Because Les Demoiselles predicted some of the characteristics of Cubism, the work is considered proto or pre Cubism. Still Life with Chair Caning is celebrated for being modern art's first collage. Picasso had affixed preexisting objects to his canvases before, but this picture marks the first time he did so with such playful and emphatic intent. The chair caning in the picture in fact comes from a piece of printed oilcloth - and not, as the title suggests, an actual piece of chair caning. Furthermore, the viewer can imagine that the canvas is a glass table, and the chair caning is the actual seat of the chair that can be seen through the table.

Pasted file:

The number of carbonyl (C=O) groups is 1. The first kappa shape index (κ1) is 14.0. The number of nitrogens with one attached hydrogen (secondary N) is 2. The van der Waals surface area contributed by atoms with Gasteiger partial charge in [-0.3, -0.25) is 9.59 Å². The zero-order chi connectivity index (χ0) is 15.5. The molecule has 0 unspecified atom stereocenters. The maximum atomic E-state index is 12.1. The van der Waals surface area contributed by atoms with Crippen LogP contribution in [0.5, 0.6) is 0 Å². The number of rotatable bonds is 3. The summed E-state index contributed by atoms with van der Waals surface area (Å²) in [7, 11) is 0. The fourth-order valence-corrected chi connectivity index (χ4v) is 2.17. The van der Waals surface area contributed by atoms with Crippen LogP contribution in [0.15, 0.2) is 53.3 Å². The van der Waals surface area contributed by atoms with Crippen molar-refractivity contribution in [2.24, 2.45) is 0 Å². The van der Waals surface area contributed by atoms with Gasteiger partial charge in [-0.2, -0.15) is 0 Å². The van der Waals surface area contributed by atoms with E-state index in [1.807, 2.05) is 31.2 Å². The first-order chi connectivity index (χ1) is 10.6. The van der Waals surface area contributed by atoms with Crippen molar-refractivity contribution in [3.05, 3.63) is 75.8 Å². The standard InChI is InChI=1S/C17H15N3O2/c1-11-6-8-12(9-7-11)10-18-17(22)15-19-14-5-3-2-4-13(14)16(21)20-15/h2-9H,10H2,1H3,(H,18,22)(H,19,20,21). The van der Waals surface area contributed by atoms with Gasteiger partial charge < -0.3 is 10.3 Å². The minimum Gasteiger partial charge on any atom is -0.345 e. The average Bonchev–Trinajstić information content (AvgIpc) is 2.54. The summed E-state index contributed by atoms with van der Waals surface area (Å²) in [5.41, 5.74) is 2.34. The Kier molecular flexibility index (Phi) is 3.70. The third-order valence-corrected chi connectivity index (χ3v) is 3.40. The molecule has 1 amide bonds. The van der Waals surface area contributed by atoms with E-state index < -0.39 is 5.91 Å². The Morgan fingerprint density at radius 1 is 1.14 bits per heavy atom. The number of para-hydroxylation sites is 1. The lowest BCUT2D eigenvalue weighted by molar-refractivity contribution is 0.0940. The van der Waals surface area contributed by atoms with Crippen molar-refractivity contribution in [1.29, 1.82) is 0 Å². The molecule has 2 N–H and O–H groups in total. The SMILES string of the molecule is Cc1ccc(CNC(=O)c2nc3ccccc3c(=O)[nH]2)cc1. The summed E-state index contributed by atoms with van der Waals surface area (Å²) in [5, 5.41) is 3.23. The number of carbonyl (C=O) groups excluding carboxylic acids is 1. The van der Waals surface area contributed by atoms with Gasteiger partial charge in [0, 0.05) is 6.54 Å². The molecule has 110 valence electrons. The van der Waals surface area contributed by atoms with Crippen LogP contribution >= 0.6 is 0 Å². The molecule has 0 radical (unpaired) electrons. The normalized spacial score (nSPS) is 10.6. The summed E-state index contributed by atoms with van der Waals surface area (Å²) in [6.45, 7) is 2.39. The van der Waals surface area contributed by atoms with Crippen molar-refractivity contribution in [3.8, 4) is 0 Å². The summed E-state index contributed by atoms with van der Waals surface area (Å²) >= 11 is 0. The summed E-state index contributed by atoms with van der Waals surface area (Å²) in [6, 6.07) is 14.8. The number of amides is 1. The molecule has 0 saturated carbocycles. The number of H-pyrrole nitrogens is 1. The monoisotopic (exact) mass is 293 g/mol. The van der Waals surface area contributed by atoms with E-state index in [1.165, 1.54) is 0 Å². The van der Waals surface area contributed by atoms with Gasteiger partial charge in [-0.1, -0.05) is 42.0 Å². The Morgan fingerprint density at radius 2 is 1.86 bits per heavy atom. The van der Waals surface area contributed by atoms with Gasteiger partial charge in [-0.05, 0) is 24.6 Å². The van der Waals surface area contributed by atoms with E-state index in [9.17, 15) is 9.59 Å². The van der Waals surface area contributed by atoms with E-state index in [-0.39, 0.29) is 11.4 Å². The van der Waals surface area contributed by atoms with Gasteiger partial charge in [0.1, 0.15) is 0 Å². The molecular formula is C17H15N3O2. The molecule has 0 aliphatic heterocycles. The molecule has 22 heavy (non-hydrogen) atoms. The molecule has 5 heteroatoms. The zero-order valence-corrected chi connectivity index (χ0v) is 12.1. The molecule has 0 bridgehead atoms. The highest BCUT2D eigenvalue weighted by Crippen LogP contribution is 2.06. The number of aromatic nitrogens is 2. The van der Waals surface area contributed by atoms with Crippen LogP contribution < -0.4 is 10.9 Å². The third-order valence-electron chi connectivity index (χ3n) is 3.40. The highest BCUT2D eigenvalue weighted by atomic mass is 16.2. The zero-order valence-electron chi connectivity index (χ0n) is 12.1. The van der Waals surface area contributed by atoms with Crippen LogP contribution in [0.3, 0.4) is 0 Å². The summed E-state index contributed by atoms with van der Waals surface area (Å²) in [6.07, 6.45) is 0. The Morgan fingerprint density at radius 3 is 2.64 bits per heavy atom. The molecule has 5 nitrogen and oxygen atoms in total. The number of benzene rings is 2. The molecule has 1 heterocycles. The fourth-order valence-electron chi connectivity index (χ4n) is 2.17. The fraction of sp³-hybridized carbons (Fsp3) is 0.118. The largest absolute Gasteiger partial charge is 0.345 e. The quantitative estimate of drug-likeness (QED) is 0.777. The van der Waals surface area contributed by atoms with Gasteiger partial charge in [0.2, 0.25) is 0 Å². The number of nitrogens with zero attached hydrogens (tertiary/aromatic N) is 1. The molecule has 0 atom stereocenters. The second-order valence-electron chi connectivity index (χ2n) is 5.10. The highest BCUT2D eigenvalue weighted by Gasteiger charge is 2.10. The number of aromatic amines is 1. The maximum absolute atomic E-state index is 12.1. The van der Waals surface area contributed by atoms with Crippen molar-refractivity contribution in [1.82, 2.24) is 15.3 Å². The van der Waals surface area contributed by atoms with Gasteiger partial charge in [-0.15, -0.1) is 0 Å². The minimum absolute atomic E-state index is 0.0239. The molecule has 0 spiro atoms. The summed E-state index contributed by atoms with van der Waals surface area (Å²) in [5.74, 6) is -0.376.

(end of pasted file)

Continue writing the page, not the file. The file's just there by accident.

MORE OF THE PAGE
Hence the picture not only dramatically contrasts visual space as is typical of Picasso's experiments, it also confuses our sense of what it is that we are looking at. Picasso's experiments with collaged elements such as those in Still Life with Chair Caning encouraged him to reconsider traditional sculpture as well. Rather than a collage, however, Maquette for Guitar is an assemblage or three-dimensional collage. Picasso took pieces of cardboard, paper, string, and wire that he then folded, threaded, and glued together, making it the first sculpture assembled from disparate parts. The work is also innovative because it is not a solid material surrounded by a void, but instead fluidly integrates mass and its surrounding void. Picasso has translated the Cubist interest in multiple perspectives and geometric form into a three-dimensional medium, using non-traditional art materials that continue to challenge the distinction between high art and popular culture as he did in Ma Jolie Picasso's Bowl of Fruit, Violin and Bottle is typical of his Synthetic Cubism, in which he uses various means - painted dots, silhouettes, grains of sand - to allude to the depicted objects.